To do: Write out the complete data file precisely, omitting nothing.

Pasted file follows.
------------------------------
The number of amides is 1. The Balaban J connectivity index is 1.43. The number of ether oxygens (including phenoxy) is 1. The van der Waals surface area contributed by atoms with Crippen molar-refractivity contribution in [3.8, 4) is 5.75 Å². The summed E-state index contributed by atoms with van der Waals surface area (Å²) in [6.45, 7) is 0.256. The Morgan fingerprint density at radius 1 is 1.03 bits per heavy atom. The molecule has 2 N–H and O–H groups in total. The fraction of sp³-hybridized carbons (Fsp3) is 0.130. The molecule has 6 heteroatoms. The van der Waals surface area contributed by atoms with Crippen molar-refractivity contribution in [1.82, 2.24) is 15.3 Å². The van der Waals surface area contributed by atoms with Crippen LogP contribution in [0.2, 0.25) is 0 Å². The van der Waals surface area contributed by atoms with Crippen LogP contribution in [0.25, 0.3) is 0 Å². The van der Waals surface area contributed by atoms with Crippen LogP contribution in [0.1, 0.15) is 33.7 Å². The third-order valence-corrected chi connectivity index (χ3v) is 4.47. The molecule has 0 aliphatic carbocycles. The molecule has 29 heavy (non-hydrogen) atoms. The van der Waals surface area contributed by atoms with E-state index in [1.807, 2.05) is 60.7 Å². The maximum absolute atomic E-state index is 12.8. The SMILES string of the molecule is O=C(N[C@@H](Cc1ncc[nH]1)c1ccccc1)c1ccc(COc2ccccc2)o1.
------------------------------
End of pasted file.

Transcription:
The number of amides is 1. The Balaban J connectivity index is 1.43. The number of ether oxygens (including phenoxy) is 1. The van der Waals surface area contributed by atoms with Crippen molar-refractivity contribution in [3.8, 4) is 5.75 Å². The summed E-state index contributed by atoms with van der Waals surface area (Å²) in [6.45, 7) is 0.256. The Morgan fingerprint density at radius 1 is 1.03 bits per heavy atom. The molecule has 2 N–H and O–H groups in total. The fraction of sp³-hybridized carbons (Fsp3) is 0.130. The molecule has 6 heteroatoms. The van der Waals surface area contributed by atoms with Crippen molar-refractivity contribution in [1.82, 2.24) is 15.3 Å². The van der Waals surface area contributed by atoms with Crippen LogP contribution in [0.2, 0.25) is 0 Å². The van der Waals surface area contributed by atoms with Crippen LogP contribution in [0.25, 0.3) is 0 Å². The van der Waals surface area contributed by atoms with Crippen LogP contribution in [0.1, 0.15) is 33.7 Å². The third-order valence-corrected chi connectivity index (χ3v) is 4.47. The molecule has 0 aliphatic carbocycles. The molecule has 29 heavy (non-hydrogen) atoms. The van der Waals surface area contributed by atoms with E-state index in [1.807, 2.05) is 60.7 Å². The maximum absolute atomic E-state index is 12.8. The SMILES string of the molecule is O=C(N[C@@H](Cc1ncc[nH]1)c1ccccc1)c1ccc(COc2ccccc2)o1.